Some promoters have created LLC's or partnerships to acquire land and create conservation easements. The promoters then offer units to investors. The promotional materials promise a charitable deduction of 2 to 2.5 times the initial investment. The claimed deduction is achieved by a very high valuation of the potential use of the real estate and a large conservation easement deduction. The IRS indicates that it will challenge this perceived overvaluation and excessive charitable deduction.

While the IRS action is likely to reduce the number of syndicated conservation easements, the action was supported by the Land Trust Alliance (LTA), a major conservation organization.

LTA President Andrew Bowman published a statement in support of the IRS action and noted, "We have been hoping that this guidance would zero in on transactions that disguise a profitable tax shelter as a charitable donation for conservation, and it appears they have done just that. By making these arrangements a listed transaction, the IRS has taken an important first step in stopping donations structured to give donors back more than they give."

Editor's Note: Conservation easements have been favored in prior years. There now is a permanent rule that permits most easements to benefit from a 50% of AGI limit (rather than 30%) and a 15-year (rather than a 5-year) carryforward. This and other charitable deductions must be protected from abuse. Reasonable regulations to preclude abuse is generally beneficial for philanthropy. Other reasonable regulations passed in response to abuses are the requirements for appraisals for gifts of real property valued at $5,000 or more and the requirements for qualified appraisers. Because charitable deductions will be under review if there is major tax reform in 2017, preventing abuse is very beneficial for philanthropy because it reduces the political pressure to eliminate deductions.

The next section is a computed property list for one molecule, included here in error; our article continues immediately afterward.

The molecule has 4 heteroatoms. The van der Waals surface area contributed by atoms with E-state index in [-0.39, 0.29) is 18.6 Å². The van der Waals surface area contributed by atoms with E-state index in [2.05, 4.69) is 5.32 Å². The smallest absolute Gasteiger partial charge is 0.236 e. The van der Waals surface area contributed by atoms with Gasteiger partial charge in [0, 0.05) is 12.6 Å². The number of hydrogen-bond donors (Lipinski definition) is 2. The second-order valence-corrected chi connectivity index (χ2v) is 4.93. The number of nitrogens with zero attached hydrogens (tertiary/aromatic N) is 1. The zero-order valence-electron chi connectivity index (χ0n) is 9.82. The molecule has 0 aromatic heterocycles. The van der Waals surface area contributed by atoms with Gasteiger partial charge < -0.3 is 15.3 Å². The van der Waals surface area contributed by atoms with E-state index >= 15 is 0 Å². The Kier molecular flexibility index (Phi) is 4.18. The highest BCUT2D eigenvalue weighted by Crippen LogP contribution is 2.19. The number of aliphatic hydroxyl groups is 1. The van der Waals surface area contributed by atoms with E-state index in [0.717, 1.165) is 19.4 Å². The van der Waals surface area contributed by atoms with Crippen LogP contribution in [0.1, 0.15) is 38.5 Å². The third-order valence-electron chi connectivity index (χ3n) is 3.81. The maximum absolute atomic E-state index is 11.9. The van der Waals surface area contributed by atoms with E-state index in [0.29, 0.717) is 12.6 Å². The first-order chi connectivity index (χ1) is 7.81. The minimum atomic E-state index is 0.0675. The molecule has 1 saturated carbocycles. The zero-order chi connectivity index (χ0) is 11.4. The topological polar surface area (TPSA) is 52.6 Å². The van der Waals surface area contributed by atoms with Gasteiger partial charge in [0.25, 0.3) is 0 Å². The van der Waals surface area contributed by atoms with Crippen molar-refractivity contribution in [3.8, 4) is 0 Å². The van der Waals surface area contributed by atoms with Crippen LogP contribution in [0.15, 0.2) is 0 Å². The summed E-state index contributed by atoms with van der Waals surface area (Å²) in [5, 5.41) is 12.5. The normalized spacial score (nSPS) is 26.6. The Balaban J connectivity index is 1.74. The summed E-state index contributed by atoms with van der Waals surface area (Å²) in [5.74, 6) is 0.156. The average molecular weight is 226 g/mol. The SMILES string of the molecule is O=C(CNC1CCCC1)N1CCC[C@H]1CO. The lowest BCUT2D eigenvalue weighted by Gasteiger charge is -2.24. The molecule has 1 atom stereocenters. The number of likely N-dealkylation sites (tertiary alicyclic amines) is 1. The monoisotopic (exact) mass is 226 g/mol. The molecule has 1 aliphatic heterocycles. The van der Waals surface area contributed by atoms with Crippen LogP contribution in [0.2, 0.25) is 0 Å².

$3.7 Million Conservation Easement Deduction Approved


In Phyllis E. McGrady et vir v. Commissioner; T.C. Memo. 2016-233; Nos. 20602-12, 11142-13 (21 Dec 2016), the Tax Court reviewed a complex real estate transaction and approved a total charitable deduction of $3,654,792. The deduction was for an outright gift of Parcel A (20 acres) and a conservation easement on Parcel B (25 acres).

Phillis E. McGrady and Christopher R. Antoniacci acquired 25 acres (Parcel B) in Bucks County, PA in 1995. The property included a 17th century residence and various other structures. In 2000, they purchased from Edward and Sarah Rorer an additional 20 acre parcel that was adjacent to their property. The Rorers retained 137 adjacent acres. All property was zoned "CR-1" for single-family homes with a minimum lot size of one acre. There was also an informal agreement that permitted taxpayers to use a gravel road for access to their property.

There were complex negotiations between the taxpayers, the Rorers, the Upper Makefield Township (Township) and the Heritage Conservancy (Heritage), a qualified nonprofit organization. The negotiations centered around the township acquiring a conservation easement that restricted the development to larger lots. After several years of negotiations, the complex transaction was completed. As part of the transaction, taxpayers transferred a fee simple deed to Heritage for Parcel A and a conservation easement that limited development on Parcel B. They also made a $275,000 outright gift to Heritage to cover transaction costs.